Congratulations! Now that you're almost five years old, there are all sorts of things you can do and understand for yourself. Your motor skills are now sophisticated enough to hold you in place for a good five seconds after spinning yourself around for the entire length of your favorite song. This is a triumph, despite all the puking. Don't worry; that's a trait that's harder to kick, and just when you think you've got it, you discover frat parties and the associated hazards of bed spins (not to mention date rape.)
Now that you're almost five, it's time for you to grasp the concept of the movie sequel. When Beethoven's Second is on the Disney Channel, wonder if you should disqualify yourself from watching it because you never saw "Beethoven's One." (See The Roughshod Guide to Being Six, wherein you'll work on disqualifying it from your movie lineup because, let's face it, there really weren't that many unanswered questions from the original, except why John Hughes would dare write such a thing, even under a synonym. Yes, why, John Hughes? Why would you do this to us? After the pedestal my generation put you on for Sixteen Candles and Breakfast Club.)
Another thing, now that you're approaching the age of five: Whatever agreements may transpire between you and another person, get them in writing, even with family. Especially with family. Specifically, when your dad tells you you can visit him at work on Wednesday, seal the deal and avoid breach of contract by having him write it down, and include the words, "I really, really seriously mean it." Secure your own representation in the matter by having your mom read the writing loud, word for word, to prevent any misunderstandings. Just because you can't read very well yet doesn't make you a sucker.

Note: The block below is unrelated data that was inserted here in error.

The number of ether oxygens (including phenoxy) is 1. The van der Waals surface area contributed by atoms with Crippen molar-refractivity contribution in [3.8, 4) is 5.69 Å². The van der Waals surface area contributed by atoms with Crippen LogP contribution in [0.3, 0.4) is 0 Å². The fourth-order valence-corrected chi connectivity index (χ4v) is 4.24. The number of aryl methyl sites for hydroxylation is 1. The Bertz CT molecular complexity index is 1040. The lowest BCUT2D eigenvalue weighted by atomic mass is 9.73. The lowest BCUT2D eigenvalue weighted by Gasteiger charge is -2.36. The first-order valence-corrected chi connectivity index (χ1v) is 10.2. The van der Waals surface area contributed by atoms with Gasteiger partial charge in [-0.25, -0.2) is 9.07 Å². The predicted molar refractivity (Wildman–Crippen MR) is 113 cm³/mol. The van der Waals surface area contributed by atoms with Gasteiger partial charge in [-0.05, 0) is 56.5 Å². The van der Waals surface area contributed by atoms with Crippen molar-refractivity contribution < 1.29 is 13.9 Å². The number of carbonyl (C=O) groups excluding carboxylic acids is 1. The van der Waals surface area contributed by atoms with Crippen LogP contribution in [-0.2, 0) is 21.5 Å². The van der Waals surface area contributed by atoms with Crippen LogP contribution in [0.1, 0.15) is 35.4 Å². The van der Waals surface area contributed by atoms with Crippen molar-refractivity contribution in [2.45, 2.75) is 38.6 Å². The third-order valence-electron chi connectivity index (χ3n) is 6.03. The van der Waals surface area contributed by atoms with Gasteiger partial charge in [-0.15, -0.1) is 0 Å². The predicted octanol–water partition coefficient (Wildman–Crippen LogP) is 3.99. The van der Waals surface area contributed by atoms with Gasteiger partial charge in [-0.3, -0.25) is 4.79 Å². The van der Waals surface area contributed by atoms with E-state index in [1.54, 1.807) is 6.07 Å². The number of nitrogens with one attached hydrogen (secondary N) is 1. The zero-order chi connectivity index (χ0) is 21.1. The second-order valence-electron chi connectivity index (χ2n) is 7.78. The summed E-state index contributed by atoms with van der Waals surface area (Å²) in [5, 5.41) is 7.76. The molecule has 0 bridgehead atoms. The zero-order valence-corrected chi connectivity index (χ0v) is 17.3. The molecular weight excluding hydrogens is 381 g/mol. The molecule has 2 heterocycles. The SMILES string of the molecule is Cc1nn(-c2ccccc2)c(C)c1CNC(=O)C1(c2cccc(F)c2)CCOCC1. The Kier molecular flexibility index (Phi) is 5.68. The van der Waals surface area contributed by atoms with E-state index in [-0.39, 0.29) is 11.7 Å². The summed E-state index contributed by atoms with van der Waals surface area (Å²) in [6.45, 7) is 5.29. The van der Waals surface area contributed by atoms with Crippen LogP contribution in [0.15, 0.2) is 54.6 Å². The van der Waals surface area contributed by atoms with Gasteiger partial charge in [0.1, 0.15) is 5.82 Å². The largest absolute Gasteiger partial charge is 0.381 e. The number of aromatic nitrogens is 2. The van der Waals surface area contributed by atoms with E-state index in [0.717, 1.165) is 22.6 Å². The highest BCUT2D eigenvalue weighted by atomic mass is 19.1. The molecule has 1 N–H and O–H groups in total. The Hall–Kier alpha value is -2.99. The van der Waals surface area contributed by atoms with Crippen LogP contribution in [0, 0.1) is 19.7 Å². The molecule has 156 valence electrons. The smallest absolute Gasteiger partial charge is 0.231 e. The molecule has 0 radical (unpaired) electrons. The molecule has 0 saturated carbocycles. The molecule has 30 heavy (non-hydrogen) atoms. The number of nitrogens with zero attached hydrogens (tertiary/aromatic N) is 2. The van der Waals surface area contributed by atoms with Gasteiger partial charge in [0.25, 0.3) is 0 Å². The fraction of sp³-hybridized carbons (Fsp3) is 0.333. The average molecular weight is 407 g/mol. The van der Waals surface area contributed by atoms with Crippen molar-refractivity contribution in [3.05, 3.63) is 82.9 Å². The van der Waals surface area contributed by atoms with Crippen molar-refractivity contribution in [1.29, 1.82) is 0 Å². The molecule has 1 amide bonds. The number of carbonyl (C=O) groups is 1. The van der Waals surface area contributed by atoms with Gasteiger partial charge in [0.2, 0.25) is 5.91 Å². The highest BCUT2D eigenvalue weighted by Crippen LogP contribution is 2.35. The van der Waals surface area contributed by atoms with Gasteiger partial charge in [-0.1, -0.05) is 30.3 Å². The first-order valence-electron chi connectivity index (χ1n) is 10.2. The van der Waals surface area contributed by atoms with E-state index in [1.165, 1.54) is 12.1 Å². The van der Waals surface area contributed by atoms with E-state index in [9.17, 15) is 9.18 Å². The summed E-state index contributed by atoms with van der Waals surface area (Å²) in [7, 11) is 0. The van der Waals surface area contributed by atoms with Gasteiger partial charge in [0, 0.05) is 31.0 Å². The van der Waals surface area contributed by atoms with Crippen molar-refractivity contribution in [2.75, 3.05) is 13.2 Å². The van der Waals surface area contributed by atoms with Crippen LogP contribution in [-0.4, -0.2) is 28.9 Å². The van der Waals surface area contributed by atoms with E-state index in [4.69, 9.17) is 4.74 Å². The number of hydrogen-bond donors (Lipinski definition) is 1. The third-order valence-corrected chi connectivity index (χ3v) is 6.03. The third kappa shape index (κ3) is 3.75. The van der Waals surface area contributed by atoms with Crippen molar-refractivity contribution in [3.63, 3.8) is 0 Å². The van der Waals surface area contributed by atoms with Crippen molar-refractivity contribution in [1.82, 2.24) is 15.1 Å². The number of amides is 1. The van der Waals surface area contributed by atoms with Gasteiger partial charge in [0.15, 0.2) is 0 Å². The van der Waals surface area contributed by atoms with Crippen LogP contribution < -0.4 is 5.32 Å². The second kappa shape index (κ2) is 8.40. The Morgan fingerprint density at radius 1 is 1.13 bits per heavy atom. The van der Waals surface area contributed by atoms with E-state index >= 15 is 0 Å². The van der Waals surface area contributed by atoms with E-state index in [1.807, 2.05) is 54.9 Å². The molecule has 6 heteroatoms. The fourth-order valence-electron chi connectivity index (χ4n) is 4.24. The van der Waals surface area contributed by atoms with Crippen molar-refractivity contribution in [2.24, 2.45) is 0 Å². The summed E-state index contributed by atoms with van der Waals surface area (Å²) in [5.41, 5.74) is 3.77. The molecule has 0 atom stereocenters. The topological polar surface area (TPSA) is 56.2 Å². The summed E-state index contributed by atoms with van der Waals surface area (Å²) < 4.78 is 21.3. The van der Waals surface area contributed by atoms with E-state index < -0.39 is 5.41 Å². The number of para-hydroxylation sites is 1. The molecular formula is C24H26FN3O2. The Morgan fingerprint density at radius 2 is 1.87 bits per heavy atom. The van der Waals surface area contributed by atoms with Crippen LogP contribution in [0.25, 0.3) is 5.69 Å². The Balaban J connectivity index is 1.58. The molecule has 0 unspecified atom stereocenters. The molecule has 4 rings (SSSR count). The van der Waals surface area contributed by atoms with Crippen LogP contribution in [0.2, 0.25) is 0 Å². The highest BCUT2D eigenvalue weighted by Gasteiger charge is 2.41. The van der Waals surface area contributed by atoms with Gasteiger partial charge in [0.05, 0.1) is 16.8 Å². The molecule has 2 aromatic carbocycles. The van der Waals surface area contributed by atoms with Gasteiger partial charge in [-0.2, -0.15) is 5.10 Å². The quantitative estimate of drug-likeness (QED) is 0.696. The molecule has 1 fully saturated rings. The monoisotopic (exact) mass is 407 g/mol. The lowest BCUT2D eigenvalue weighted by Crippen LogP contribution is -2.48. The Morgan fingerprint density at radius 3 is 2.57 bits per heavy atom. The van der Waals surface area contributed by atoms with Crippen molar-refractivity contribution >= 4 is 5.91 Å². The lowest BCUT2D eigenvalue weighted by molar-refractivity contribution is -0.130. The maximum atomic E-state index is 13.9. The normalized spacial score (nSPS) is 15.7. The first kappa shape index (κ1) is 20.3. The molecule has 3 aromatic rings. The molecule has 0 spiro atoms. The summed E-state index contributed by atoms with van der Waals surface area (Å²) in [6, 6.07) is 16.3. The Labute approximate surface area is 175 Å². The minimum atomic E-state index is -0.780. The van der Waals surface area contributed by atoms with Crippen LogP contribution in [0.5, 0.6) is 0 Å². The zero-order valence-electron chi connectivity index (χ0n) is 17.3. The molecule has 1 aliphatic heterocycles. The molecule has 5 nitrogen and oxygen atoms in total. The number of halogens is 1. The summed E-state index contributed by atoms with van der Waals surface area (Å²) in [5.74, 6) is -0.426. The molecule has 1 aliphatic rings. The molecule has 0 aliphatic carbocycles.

When dealing with life's injustices, look inside yourself for the answers. When the sky falls, paint a new one. Look to the example of your neighborhood friends, the brother-sister duo who are tortured and subjected nightly, as are you, to the horrors of--gasp--Going to Bed at a Reasonable Hour. Separated by their respective bedroom doors, and the acres of hallway between them, the brother and sister called out to each other for comfort. After the young one, the sister, pressed her face to the bottom crack of the door and told her brother, "I'm so sad," her brother, as wise as only an almost-five-year-old can be, counseled her. "Do something you love!" he trumpeted through the solid core of his own door.
Begin to grasp the power of death. Realize it's permanent, which is, for your mother, about the length of an episode of The Wiggles. Realize that not only does it last forever, but that it's the one force in the universe powerful enough to make cat ownership possible. The next time you ask for a cat, and are reminded that you can never have one because of your father's allergies, ask about what would happen if Daddy happened to die. Could you have one then?
Finally, begin to recognize facial cues, however subtle they may be, and interpret their meanings. Be able to predict, simply by looking at your mother's face, when she's about to cry. While this skill comes in handy later, say, when you're able to leave the house by yourself (see The Roughshod Guide to Being Five and a Half) and get the hell out of Dodge the minute things get heavy, what's more important is learning to feel empathy and compassion for the other person. Because usually, when your mother makes the "I'm going to lose it" face, it's because she's realized there's no more gin in the house. (See also: Neilsen, Brigitte.)
Stay tuned and join us for future Roughshod Guides, coming soon, including The Roughshod Guide to Sneaking Out in the Middle of the Night to Meet Your Gay Boyfriend, and Running for Student Council on the "My Boobs are on Facebook" Platform: a Roughshod Guide Supplemental.